If I was working on it the first assumption would be that it is a front-loader, so you should definitely try to remove the crown and split portion of the stem. If it comes out, then you can use a crystal lift of one style or another to take out the crystal, after which the movement can be tilted out. 

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Thank you all for your input.  I have continued to attempt to remove both the bezel and back case over the past several weeks.  I have made absolutely no progress. Except in the area of case damage,  where I have actually made considerable progress.  I have attempted to follow Geotex’s advise to  remove the crown and split portion of the stem.  I have pulled at what I consider to be a dangerous force with no success.  I may just be a chicken but it didn’t come out.  I have ordered a bezel removal tool and am waiting for its arrival.  Geotex, are you saying that if it is a front loader that the bezel WON’T come off or that it’s just not necessary to remove the bezel because the movement will fit through the crystal opening?  Every similar (not sure about their date of manufacture) Sovereign watch that I can find for sale on eBay, that includes pictures of the movement, shows the watch with the back case removed and the movement in the case. To be clear, that’s only two or three watches.  See pics.  Thanks again for your help.  

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It was someone else who actually marked the red circle.  I tried the red circle per his recommendation but didn’t make any progress.  Most of my effort has been focused on removing the complete back as per your blue line but I haven’t made any progress there either.  I have also focused quite a bit of time on the bezel.  Neither will budge.  I have just Super Glued a large nut onto the center of the case back and will try that approach as soon as it cures.   I have seen that approach work on very stuck case backs on YouTube.  As I mentioned, I have a bezel removal tool on the way also.  

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LTTG - As for the two pictures you posted, those do not have their backs removed, they are both actually a poor-man's display back (a thin case with crystals on both sides) that was sold by the Benrus brands at the end of their life. They switched away from ETA movements but valiantly tried to show off the jewels of their Seiko and other non-Swiss components as a defense against the electric/electronic watches and the pin pallet competition. It's not surprising you didn't realize that because they are admittedly weird...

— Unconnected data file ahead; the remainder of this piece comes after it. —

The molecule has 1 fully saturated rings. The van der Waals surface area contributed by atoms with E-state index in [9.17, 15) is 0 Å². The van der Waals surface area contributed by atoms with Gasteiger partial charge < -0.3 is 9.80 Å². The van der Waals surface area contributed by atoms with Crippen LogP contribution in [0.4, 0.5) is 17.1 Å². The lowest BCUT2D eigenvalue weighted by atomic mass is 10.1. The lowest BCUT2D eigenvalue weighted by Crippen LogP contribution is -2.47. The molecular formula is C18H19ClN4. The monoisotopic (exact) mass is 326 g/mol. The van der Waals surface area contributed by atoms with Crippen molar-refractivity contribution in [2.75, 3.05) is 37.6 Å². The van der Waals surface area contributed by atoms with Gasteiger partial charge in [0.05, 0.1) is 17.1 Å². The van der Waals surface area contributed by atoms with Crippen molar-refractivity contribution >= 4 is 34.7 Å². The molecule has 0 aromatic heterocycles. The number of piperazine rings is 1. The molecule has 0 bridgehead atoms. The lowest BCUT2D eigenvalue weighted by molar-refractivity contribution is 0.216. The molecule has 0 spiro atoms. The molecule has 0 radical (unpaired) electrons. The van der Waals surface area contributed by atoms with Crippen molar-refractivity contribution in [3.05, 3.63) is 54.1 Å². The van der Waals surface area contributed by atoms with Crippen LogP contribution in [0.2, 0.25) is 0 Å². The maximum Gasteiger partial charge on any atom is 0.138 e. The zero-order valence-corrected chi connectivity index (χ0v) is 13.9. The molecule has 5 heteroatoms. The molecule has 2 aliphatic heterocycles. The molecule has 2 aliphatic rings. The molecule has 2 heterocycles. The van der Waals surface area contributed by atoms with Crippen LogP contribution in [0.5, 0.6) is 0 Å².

I'm only giving you the best advice that I can. They used mold marks to simulate joints in the side of the case, so you could do some scrubbing and polishing there with magnification to see if it's a real joint. However, I think the giveaway is the location of the lettering. Here is a photo of two one-piece cases I have, and it can be seen on both of them that "Waterproof" is centered between the lugs and the stem hits right at the M in "Anti-Magnetic," which seems identical to yours.  Removable case backs don't act like that. So,  I'd still focus on pulling the stem if it were me. 

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This doesn't take just a little effort. Benrus actually suggested careful use of side-cutting pliers. But use of a stout tweezers will work. There is also a bulky Presto-style tool made just for this, but they aren't really necessary. Just be careful because the crown can go flying!

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Hang on. If this a Japanese type movement, many of the Seiko front loaders i have worked on will not have a split crown, but a gap between the dial and the case, hidden by the bezel, that is just enough room to slide a small screwdriver or oiler to press the release lever. I think getting the bezel and crystal off is paramount at this point.